Updated: October 2, 2013 6:48AM
The Lincoln Park Zoo’s newest addition is one big baby — a 60-pound black rhino calf.
The calf, a male, was born Monday and is the first eastern black rhinoceros born at Lincoln Park Zoo since 1989, the zoo announced Thursday.
The calf and his 8-year-old mother, Kapuki, are doing “wonderfully,” curator of mammals Mark Kamhout said in a statement. The calf joins three adult black rhinos, including his mother, at the zoo.
“The calf divides his time between nursing, following mom around, and napping, and that is exactly what a baby rhino should be doing,” Kamhout said.
Black rhinos are critically endangered and a target for poachers. There are only about 5,000 left in the wild. They were on the brink of extinction in the 1990s because their horns are valued by poachers for medicinal purposes, the statement from the zoo said.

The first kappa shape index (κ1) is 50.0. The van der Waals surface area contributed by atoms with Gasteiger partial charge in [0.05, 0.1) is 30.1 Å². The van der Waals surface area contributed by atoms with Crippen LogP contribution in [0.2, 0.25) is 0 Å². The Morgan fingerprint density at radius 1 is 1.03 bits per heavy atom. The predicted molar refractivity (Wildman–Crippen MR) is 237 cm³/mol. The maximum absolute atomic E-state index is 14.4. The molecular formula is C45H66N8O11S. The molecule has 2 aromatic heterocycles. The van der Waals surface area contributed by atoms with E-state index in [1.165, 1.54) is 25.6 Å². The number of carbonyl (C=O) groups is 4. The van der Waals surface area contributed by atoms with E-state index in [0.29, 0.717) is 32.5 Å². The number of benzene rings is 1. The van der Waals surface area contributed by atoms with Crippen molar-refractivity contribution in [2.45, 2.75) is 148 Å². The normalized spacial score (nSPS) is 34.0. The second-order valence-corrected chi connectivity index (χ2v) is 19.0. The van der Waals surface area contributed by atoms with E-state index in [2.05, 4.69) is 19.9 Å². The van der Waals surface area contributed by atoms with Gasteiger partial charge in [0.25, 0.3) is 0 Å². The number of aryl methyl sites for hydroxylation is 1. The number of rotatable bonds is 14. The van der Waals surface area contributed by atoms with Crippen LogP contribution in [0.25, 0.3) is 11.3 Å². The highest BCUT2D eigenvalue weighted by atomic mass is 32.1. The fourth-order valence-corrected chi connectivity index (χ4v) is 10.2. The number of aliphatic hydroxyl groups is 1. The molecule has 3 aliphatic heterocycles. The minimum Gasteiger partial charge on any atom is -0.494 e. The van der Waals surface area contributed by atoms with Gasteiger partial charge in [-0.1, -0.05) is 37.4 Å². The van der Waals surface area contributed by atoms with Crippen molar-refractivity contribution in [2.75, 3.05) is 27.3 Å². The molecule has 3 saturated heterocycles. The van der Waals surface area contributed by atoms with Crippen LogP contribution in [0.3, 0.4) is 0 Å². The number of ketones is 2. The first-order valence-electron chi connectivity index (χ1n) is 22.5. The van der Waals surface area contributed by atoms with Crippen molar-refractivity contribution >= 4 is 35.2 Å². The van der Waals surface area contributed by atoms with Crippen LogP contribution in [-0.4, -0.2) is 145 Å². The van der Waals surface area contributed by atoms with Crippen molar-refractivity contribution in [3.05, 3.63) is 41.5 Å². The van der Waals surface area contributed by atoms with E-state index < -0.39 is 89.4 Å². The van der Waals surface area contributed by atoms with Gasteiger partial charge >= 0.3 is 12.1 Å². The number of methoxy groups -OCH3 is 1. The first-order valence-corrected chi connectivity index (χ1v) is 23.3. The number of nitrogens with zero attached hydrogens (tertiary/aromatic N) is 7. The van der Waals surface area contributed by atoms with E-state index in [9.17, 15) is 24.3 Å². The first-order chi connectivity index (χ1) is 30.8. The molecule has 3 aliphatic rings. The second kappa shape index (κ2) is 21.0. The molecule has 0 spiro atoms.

A public debut has not yet been set for the calf. He and his mother, who gave birth for the first time, will continue bonding behind the scenes at the zoo’s rhino habitat for the next couple of weeks.
Kapuki was recommended for breeding with 27-year-old Maku by the Rhinoceros Species Survival Plan, a cooperative breeding program overseen by the Association of Zoos and Aquariums.